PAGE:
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In Python 2.7 both the following will do the same

print("Hello, world!") # Prints "Hello, world!"

print "Hello, world!" # Prints "Hello, world!"

However the following will not

print("Hello,", "world!") # Prints the tuple: ("Hello,", "world!")

print "Hello,", "world!" # Prints the words "Hello, world!"

In Python 3.x parenthesis on print is mandatory, essentially making it a function, but in 2.7 both will work with differing results. What else should I know about print in Python 2.7?

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In Python 2.x print is actually a special statement, not a function. This is also why it can't be used like: lambda x: print x Note that (expr) does not create a Tuple (it results in expr), but , does. –  user166390 May 31 '11 at 4:20
I'm assuming the support for print as a function and print as a statement is to maintain backwards compatibility with older versions of python while encouraging people to use the new syntax to migrate towards python 3. –  GWW May 31 '11 at 4:21
p.s., To enable the print function in 2.7 (and not have the print statement behavior), you have to do a future import: from __future__ import print_function –  Jeff Mercado May 31 '11 at 4:23

4 Answers 4

up vote 43 down vote accepted

In Python 2.x print is actually a special statement, not a function*.

This is also why it can't be used like: lambda x: print x

Note that (expr) does not create a Tuple (it results in expr), but , does. This likely results in the confusion between print (x) and print (x, y) in Python 2.7

(1)   # 1 -- no tuple Mister!
(1,)  # (1)
(1,2) # (1,2)
1,2   # (1,2) -- and no parenthesis :) [See below for print caveat.]

However, since print is a special syntax statement/grammar construct in Python 2.x then, without the parenthesis, it treats the ,'s in a special manner - and does not create a Tuple. This special treatment of the print statement enables it to act differently if there is a trailing , or not.

Happy coding.

*This print behavior in Python 2 can be changed to that of Python 3:

from __future__ import print_function
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Thanks for the (expr) != tuple explanation :-) –  Hubro May 31 '11 at 4:33
A print 1,2 results in 1 2, not (1,2) as shown -- it's not a tuple, either. –  martineau May 31 '11 at 8:49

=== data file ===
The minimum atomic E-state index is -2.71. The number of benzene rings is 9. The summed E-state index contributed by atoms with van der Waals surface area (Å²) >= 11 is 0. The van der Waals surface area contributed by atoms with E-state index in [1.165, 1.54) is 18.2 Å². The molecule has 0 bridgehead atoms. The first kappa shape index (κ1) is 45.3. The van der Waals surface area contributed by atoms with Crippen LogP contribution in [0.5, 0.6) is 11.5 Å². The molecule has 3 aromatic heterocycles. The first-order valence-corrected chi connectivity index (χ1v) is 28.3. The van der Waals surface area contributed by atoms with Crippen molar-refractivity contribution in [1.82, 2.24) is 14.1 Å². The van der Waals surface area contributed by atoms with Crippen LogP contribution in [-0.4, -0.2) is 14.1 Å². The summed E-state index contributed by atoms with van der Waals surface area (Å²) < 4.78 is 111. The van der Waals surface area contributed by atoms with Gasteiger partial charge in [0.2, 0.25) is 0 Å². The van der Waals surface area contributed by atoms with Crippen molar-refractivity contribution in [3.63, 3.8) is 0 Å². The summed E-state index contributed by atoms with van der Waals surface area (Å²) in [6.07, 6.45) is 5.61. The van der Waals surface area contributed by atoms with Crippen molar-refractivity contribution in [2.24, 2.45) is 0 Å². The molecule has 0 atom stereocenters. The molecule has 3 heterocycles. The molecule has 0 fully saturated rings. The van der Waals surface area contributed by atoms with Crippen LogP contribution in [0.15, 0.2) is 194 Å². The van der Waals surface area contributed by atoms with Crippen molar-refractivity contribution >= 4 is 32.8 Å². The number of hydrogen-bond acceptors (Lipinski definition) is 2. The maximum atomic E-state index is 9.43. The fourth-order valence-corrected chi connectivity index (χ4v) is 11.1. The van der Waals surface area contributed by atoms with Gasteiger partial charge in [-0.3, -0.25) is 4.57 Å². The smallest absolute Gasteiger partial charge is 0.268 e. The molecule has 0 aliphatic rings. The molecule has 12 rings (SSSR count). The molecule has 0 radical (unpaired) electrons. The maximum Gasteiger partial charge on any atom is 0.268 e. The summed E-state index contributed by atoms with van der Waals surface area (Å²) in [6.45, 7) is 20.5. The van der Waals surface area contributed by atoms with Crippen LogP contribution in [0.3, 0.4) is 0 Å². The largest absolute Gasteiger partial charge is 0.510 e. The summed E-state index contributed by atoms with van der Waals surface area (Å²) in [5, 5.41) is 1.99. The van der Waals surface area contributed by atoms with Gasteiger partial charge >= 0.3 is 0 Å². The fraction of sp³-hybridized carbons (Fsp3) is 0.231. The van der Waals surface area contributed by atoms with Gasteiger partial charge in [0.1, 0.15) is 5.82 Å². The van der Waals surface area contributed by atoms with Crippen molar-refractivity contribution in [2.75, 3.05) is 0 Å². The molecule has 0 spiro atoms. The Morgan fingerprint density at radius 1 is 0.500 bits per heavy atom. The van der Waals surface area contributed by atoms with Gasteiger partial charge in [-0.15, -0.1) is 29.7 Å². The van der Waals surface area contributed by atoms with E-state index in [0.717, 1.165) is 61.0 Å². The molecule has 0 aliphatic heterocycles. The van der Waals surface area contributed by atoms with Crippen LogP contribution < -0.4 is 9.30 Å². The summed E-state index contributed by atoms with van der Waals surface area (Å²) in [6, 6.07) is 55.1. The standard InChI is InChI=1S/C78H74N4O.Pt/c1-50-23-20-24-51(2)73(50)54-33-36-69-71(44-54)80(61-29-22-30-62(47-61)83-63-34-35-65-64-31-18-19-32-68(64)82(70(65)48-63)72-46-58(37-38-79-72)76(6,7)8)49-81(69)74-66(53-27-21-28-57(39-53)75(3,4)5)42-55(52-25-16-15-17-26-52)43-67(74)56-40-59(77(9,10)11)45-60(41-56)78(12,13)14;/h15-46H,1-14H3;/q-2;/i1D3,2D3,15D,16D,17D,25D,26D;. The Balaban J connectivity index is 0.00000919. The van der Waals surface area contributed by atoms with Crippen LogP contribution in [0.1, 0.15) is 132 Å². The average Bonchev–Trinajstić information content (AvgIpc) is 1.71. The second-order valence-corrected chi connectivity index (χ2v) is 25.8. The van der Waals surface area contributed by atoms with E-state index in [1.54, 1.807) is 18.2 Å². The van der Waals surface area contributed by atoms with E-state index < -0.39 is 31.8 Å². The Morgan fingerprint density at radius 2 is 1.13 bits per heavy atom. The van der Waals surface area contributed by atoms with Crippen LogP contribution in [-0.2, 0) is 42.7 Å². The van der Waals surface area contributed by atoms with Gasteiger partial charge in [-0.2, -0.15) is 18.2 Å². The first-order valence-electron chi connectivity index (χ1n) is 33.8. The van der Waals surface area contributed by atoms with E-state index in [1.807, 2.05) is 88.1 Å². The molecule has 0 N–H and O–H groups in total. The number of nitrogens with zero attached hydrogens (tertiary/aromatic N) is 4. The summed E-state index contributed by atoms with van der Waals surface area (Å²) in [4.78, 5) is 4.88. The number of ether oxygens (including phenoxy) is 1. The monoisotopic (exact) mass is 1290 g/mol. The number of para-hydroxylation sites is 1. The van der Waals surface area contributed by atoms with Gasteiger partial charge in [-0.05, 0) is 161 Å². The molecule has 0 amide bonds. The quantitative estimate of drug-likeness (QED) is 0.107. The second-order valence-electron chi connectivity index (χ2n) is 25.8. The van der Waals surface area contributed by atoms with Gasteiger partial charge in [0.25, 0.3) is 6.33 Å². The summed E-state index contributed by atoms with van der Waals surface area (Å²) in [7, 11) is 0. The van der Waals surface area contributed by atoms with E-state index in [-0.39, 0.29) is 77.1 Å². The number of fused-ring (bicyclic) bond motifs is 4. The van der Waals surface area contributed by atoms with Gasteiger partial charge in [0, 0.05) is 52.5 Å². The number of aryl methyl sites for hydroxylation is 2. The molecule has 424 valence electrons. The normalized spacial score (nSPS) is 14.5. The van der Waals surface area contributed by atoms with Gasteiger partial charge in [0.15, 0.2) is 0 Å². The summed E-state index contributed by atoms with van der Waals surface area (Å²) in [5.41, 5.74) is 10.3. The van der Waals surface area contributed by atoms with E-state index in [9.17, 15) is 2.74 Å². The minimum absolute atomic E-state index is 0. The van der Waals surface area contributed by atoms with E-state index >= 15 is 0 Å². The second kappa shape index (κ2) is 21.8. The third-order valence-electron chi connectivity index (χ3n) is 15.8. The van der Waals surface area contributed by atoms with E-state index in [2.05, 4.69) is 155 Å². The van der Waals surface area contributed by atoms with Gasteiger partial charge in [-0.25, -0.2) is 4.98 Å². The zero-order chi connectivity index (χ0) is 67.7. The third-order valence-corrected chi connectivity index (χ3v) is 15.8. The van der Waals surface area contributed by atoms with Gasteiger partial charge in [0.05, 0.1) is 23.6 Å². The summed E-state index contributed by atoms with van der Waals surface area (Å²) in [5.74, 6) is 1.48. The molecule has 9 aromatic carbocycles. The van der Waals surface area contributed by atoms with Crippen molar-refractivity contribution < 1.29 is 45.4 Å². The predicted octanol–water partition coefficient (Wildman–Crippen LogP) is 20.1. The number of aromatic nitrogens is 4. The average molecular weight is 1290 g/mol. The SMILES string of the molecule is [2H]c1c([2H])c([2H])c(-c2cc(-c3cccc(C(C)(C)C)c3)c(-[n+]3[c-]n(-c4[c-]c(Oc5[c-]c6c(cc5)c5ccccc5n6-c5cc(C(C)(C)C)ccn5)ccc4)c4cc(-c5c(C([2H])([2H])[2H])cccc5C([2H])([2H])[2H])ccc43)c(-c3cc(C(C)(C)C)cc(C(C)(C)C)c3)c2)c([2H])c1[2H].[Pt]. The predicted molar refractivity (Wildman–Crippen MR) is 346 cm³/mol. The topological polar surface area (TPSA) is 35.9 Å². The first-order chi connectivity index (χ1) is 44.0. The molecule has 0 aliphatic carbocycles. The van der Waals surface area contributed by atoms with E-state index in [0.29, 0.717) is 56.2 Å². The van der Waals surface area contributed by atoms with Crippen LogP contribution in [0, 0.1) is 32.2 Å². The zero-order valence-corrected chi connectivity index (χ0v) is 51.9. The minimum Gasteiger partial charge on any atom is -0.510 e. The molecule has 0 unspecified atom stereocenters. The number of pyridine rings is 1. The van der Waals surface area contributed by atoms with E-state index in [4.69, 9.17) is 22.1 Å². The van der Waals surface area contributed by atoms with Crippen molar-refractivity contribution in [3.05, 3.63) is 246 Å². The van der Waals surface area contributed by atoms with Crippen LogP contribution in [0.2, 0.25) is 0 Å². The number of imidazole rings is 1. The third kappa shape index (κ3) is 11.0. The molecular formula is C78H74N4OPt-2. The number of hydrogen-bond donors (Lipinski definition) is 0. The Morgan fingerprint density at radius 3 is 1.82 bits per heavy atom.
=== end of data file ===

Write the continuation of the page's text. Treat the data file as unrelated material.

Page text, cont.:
@martineau Noted and updated for clarity. The code shows what an expression results in. The paragraph under was clarification in context of the print statement as it alters the rules because of the special grammar production. The use of parenthesis breaks contained ,s out of the print a1 , a2 , ... aX ,? grammar because the parenthesis are part of the a1 expression. –  user166390 May 31 '11 at 18:51

and here we have interesting side effect when it comes to utf-8.

>> greek = dict( dog="σκύλος", cat="γάτα" )
>> print greek['dog'], greek['cat']
σκύλος γάτα
>> print (greek['dog'], greek['cat'])
('\xcf\x83\xce\xba\xcf\x8d\xce\xbb\xce\xbf\xcf\x82', '\xce\xb3\xce\xac\xcf\x84\xce\xb1')

The last print is tuple with hexadecimal byte values.

Regards, Karlo.

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I assume that's because print prints UTF-8 correctly, but when it receives a tuple, like your last print, it runs repr on it, at which point it probably encodes all strings in the dict to ASCII. –  Hubro Aug 15 '12 at 20:54
@Codemonkey, you are right about repr. You are wrong about ASCII. ASCII is default encoding for Python. But I have at the beginning of Python script #encoding=utf-8, linux env LANG=en_US.UTF-8. So repr encodes not using default ASCII, but utf-8 encoding. –  Karlo Smid Aug 18 '12 at 9:22
Repr encodes str with the special string_escape encoding. The string was already unicode encoded as UTF-8. –  tzot Oct 2 at 23:35

Basically in Python before Python 3, print was a special statement that printed all the strings if got as arguments. So print "foo","bar" simply meant "print 'foo' followed by 'bar'". The problem with that was it was tempting to act as if print were a function, and the Python grammer is ambiguous on that, since (a,b) is a tuble containg a and b but foo(a,b) is a call to a function of two arguments.

So they made the incompatible change for 3 to make programs less ambiguous and more regular.

(Actually, I think 2.7 behaves as 2.6 did on this, but I'm not certain.)

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No it wasn't "tempting" to use it as a function. :) However, it was impossible to use it as a function, so you can't do [print x for x in alist] for example. –  Lennart Regebro May 31 '11 at 5:54

It's all very simple and has nothing to do with forward or backward compatability.

The general form for the print statement in all Python versions before version 3 is:

print expr1, expr2, ... exprn

(Each expression in turn is evaluated, converted to a string and displayed with a space between them.)

But remember that putting parens around an expression is still the same expression.

So you can also write this as:

print (expr1), (expr2), ... (expr3)

This has nothing to do with calling a function.

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